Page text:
Wed, 28 Nov 2018 15:16:34 GMT
The high street’s woes have been well documented recently. Every day seems to bring another woeful business update, with Debenhams shares plummeting by 21% the other week. However, despite tough numbers in the results announced, there are glimmers of light on the horizon for M&S if it hones in on one magic word: creativity. Recent marketing overhauls and efforts are not going unnoticed, but the time is now for the brand to drive through a truly stellar creative strategy to successfully cut through in this digital age and, most importantly, turn things around for the long term.
To reflect the restructure between the brand’s food and clothing divisions, the M&S Christmas ads this year have been split strategically.
The food-focused creative will please those who adore the ‘food porn’ aesthetic its produce has come to be known for (although in truth, I could have done with a bit more food…). Hearing from loyal and engaged customers about their festive favourites was a nice touch, in that it felt genuine. The clothing and home creative revolves around both a TV and social media-friendly strategy – starring Holly Willoughby head-to-toe in M&S wear, and the irreverent Keith Lemon.
Noticeably, the ads are putting product front and centre – or at the top of the tree, as it were. A marked difference to some of the more tenuously linked, but arguably more famous campaigns of the season.
Moreover, extending the message beyond the ad itself and into conversations on social media by inviting the British public to name their M&S Christmas favourites is a great example of how brands are realising the importance of actually engaging with their audience.
However, brilliant creative needs to be properly activated with the digital world in which we live in mind. Rather than rushing to make new marketing plans work across digital, it’s a case of reevaluating how digital can genuinely make the creative ideas come to life.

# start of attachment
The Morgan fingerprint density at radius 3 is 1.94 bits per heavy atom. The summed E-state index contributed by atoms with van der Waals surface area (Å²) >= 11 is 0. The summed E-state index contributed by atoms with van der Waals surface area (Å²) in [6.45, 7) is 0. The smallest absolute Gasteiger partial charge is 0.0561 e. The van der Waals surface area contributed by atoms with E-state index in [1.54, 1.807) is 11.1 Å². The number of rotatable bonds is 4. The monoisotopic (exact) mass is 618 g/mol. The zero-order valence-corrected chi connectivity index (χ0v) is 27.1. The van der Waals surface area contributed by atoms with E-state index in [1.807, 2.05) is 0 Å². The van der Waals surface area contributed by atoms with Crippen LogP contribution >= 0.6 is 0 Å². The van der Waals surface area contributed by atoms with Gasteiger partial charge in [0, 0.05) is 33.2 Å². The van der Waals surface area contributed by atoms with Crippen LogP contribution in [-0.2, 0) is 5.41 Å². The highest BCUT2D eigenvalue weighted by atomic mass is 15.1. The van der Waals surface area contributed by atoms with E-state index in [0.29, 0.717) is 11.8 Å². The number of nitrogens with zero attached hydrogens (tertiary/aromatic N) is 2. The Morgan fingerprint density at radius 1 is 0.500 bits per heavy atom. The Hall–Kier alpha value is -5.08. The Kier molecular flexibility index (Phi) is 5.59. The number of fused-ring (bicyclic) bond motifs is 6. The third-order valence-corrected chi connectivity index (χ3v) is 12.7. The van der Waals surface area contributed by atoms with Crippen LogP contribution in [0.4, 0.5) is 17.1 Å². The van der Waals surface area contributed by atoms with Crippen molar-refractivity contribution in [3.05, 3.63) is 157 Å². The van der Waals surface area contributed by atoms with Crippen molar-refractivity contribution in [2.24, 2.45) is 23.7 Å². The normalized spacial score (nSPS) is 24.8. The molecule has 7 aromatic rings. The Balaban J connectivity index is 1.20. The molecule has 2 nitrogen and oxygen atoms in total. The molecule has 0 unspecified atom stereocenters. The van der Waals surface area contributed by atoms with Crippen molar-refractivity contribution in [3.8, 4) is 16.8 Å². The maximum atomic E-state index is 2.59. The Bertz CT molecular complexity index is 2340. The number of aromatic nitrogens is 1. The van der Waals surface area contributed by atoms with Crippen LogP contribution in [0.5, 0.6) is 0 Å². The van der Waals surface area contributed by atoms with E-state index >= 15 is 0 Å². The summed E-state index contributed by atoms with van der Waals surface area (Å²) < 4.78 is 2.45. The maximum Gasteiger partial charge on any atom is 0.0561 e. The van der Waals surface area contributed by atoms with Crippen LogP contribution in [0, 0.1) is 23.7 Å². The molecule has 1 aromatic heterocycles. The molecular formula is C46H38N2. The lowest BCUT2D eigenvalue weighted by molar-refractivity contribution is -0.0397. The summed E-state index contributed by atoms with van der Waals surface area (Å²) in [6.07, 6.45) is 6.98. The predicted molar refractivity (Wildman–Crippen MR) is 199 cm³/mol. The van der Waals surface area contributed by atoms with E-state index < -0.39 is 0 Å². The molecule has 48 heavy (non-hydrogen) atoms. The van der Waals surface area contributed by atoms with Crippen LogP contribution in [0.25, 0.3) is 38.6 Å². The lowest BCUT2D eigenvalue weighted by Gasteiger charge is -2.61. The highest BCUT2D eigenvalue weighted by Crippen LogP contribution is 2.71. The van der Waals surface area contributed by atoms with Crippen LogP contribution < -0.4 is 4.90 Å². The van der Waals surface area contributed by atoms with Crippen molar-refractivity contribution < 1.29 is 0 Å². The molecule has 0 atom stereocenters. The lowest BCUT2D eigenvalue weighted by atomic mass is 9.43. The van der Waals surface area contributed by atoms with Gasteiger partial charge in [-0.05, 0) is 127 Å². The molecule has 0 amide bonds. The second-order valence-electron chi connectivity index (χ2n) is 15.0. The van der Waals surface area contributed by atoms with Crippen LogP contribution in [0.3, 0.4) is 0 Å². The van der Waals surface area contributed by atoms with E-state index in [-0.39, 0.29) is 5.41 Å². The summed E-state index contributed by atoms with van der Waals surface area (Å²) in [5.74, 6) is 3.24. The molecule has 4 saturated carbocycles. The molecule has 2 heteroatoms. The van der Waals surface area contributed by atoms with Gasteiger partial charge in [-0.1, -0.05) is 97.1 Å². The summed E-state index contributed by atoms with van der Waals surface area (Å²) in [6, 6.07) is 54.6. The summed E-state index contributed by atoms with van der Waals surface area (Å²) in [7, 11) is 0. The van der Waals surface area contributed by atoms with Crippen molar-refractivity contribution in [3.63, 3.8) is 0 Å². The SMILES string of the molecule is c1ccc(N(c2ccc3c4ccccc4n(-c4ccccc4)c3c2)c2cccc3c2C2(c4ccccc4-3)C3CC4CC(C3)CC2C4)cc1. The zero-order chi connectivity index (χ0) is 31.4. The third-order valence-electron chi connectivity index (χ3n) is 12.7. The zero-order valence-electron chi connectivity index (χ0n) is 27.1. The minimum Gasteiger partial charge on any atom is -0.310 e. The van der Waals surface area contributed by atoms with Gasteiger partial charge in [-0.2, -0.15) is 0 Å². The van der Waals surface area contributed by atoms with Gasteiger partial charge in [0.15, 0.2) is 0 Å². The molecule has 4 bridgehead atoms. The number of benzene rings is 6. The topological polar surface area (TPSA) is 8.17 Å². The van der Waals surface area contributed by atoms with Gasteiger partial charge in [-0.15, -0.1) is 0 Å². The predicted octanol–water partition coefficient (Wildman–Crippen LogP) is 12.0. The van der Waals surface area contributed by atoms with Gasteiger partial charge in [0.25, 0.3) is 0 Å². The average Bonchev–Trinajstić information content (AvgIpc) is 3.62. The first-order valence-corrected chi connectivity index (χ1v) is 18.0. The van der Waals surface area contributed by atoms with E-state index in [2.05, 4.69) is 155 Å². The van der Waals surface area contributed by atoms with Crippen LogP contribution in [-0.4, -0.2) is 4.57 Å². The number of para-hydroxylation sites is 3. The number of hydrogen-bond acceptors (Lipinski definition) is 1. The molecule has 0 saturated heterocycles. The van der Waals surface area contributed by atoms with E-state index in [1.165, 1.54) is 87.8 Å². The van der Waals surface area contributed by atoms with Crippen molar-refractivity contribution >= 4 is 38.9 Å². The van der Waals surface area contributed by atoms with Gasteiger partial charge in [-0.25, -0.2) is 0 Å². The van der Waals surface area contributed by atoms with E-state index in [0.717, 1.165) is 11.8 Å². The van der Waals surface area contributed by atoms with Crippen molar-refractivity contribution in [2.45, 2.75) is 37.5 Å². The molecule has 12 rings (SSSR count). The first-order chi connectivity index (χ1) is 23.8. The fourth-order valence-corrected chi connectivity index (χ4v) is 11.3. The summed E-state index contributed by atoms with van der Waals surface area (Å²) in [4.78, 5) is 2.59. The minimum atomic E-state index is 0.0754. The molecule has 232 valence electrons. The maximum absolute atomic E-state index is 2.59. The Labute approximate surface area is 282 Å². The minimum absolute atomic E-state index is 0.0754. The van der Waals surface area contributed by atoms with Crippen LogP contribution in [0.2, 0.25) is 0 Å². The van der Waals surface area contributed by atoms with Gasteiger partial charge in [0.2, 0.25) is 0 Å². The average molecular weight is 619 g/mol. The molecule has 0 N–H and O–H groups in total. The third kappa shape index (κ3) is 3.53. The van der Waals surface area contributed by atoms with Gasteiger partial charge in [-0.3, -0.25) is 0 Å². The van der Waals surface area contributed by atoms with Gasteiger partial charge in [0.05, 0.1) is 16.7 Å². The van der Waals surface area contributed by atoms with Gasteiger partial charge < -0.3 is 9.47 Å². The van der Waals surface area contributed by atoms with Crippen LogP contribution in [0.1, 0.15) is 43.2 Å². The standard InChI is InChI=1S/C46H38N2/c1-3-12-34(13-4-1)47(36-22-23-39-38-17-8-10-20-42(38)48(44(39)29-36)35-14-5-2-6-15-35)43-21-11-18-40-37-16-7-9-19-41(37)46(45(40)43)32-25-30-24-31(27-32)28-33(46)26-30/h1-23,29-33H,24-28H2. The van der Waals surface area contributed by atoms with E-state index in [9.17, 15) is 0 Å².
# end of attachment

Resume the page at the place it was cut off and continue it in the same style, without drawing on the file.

Advertising is not solely about TV, social, print and online… let us never forget it is every opportunity to inspire, engage and drive ongoing commitment. Creativity is, and will always be, the master stroke. Whatever strategic and creative idea the brand alights upon, it needs to be used to best effect across the journey, right until the moment of purchase and beyond.
The category defining, unforgettable ‘food porn’ campaign that is set within our national consciousness - work that the team behind it is proud of to this day - is an example of how culturally resonant and well-loved the M&S brand is. The campaign became iconic because the creative was intensely beautiful and the products were delicious (to look at, as well as eat) first and foremost. It set the standard for modern food communication. It didn’t just look good; we actually wanted to lick the screen. Focusing on what it is known for within British culture - indulgence, quality and comfort - and playing to its own strengths by channelling these elements into more of that show-stopping creative, will be the company’s saving grace as it looks to 2019 and beyond.
I suspect that taking the clarity of purpose in food (indulgence, quality, comfort) and making it live and breathe within clothing and homewares is the real key to success.
Creativity is the last competitive advantage in business. This is a brand which must survive, for the sake of the high street and to do so, it must deploy every weapon in its creative armoury to really make the brand (and business) sing again. For M&S I’d say the proof is in the (oozy chocolate) pudding.
Jon Sharpe is Europe CEO at VMLY&Rview more - The InfluencersVMLY&R London, Wed, 28 Nov 2018 15:16:34 GMT